Has TFA attrition improved since the first corps?

Going through some old stuff I located a copy of an article from the New York Times on June 26, 1991, just after I arrived at the Los Angeles TFA institute to begin my training.

The headline was ‘For Freshman Teacher Corps, a Sobering Year’ and I located it on the New York Times archive which you can access here.

One part that resonates true today (which has some extra words that don’t fit at the end, and which are not on my original, so I cut out those.)

But Ms. Abell, along with some other Teach for America corps members and some school district officials, also believes the program promises more than it can deliver.

“I felt like to solve the problems in my classroom I would have had to solve the violence and poverty in the community,” said Ms. Abell, who now works in a center that aids Central American refugees. “Teach for America came to be 500 points of light, the idea that certain individuals with enthusiasm can help a troubled system. But I think much more profound changes are needed.”

Since TFA is all about numbers, one of the most telling numbers with regard to how well TFA trains its teachers is the attrition rate.  Currently the attrition rate, they say, is about 8% the first year and 11% overall.

In the recent Steven Brill book, ‘Class Warfare’ he wrote (page 63) “One-third of those first 489 recriuts would not last through their two-year commitments.”  Now Brill did not do a lot of fact checking for this book, but this statistic presumably came from TFA.  If it did, it turns out to be inflated, maybe to make it seem like the current 11% attrition rate is a vast improvement.  But according to the article:

Of the 489 teachers who walked into classrooms last fall, 53 have resigned. That is an attrition rate of almost 11 percent, slightly higher than the national rate for first-year teachers, but far lower than the 25 to 50 percent turnover rates in the school districts where most of the newcomers were placed.

Now the 25 to 50 percent turnover rate is an unfair comparison.  Just because a school has turnover does not mean that the teachers have quit the profession, altogether.  Also, that number, just like today, includes people who retired.

This statistic from the article means that the current attrition rate isn’t much lower than it was 21 years ago.  To me that means that the training hasn’t improved that much.

There is, though, a reason for that.  Back then there were no alumni yet so the institute hired a crack team of great veteran teachers and even principals.  They didn’t have a unified ‘vision,’ which may have confused us a bit, but also maybe gave us a better picture of how complicated the reality was.

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7 Responses to Has TFA attrition improved since the first corps?

  1. Pingback: Remainders: Australian company rules teacher training market | GothamSchools

  2. Linda says:

    Gary,

    I thought you would find this article interesting. Sounds like she was the only good teacher in the school. So much for those who dedicate their lives to teaching. They must be lazy good-for-nothing union slobs.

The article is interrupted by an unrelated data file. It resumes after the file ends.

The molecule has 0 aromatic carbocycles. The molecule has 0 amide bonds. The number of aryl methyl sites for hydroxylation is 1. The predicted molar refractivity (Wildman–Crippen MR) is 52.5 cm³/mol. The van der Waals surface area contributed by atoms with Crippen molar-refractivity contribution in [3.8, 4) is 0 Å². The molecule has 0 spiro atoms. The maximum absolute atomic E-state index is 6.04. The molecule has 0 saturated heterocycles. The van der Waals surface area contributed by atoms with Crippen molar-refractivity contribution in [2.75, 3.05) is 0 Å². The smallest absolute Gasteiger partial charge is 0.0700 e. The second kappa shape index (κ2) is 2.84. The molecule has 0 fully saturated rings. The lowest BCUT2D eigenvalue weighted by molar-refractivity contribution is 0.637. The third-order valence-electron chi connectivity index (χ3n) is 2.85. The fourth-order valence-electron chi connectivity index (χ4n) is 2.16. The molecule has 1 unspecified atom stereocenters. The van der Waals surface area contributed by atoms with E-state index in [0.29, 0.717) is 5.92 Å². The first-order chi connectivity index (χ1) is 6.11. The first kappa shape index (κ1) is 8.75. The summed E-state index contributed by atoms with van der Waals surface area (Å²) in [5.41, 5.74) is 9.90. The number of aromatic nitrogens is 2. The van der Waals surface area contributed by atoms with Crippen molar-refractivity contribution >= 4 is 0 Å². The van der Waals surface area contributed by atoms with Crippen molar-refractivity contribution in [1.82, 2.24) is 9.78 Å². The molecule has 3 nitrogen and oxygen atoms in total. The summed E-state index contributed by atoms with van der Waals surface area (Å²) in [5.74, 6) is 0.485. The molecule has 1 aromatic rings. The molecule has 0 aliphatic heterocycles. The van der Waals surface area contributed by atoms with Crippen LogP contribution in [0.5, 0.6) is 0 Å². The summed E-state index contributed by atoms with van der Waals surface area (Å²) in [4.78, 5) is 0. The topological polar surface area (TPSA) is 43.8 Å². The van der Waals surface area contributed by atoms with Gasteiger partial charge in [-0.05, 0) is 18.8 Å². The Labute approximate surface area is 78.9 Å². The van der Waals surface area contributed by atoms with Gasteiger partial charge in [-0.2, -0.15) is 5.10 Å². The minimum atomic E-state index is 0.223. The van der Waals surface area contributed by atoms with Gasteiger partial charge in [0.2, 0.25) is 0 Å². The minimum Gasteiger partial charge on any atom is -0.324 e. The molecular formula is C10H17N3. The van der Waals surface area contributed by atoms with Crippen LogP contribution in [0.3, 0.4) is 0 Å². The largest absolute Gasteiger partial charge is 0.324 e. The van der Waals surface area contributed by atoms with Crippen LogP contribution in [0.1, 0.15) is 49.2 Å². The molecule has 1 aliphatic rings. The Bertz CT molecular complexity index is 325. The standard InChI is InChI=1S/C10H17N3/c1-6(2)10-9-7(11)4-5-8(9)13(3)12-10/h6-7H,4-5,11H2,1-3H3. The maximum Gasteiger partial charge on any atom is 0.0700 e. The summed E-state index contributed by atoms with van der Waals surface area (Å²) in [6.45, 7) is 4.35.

http://www.newhavenindependent.org/index.php/archives/entry/teach_for_america_recruit_leaves_wexler_for_spain/

  3. Katie says:

    “Just because a school has turnover does not mean that the teachers have quit the profession, altogether.”

    But it usually does mean the teacher has left an underserved low-income school for greener pastures. I think the statistical comparison, if retirements were to be excluded, is definitely valid.

    • Gary Rubinstein says:

      There is a big difference between a teacher who leaves a school because they have moved or because they go on maternity leave, or other reasons why people leave, including needing a change of scenery after they have been at the same school for a few years, and the TFAers who quit mid-year. The 11% of TFA people who quit had just been at it for less than one year, so it is not valid to compare the two attrition rates. Some charter schools have 60% teacher attrition each year, but that doesn’t mean that 60%, or close to that, actually quit the profession during their first year. That’s why the ‘apples to apples’ comparison I am considering is the 1990 attrition rate to the 2010 attrition rate. I’d like to see that rate go steadily down since for everyone who quits, I suspect there are two others who probably should quit (imagine a bell curve).

  4. Mavor says:

    Gary, I may have crossed paths with you in L.A. In 1991 I started teaching in LAUSD. I was a 40 year old rookie teacher at Towne Ave. and Saturn St. elementary. I had been working in the hotel industry and attended CSU Dominguez Hills at night to finish my degree and obtain my teaching credential. I quit work to student teach. I started teaching in Feb. of ’91, a second grade class. I was their third teacher that year. The next year, at Saturn St. fifth grade, then 5-6 combination. Then we reorganized and I did 6th grade middle school at Emerson MS. Then seventh followed by eighth. I did science, math and then. In my first five years of teaching I never had the same grade level two years in a row.

  5. 2011 CM says:

    The 2011 NYC Corps lost around 10% so far this year. We started at 360 and now we’re down to 302

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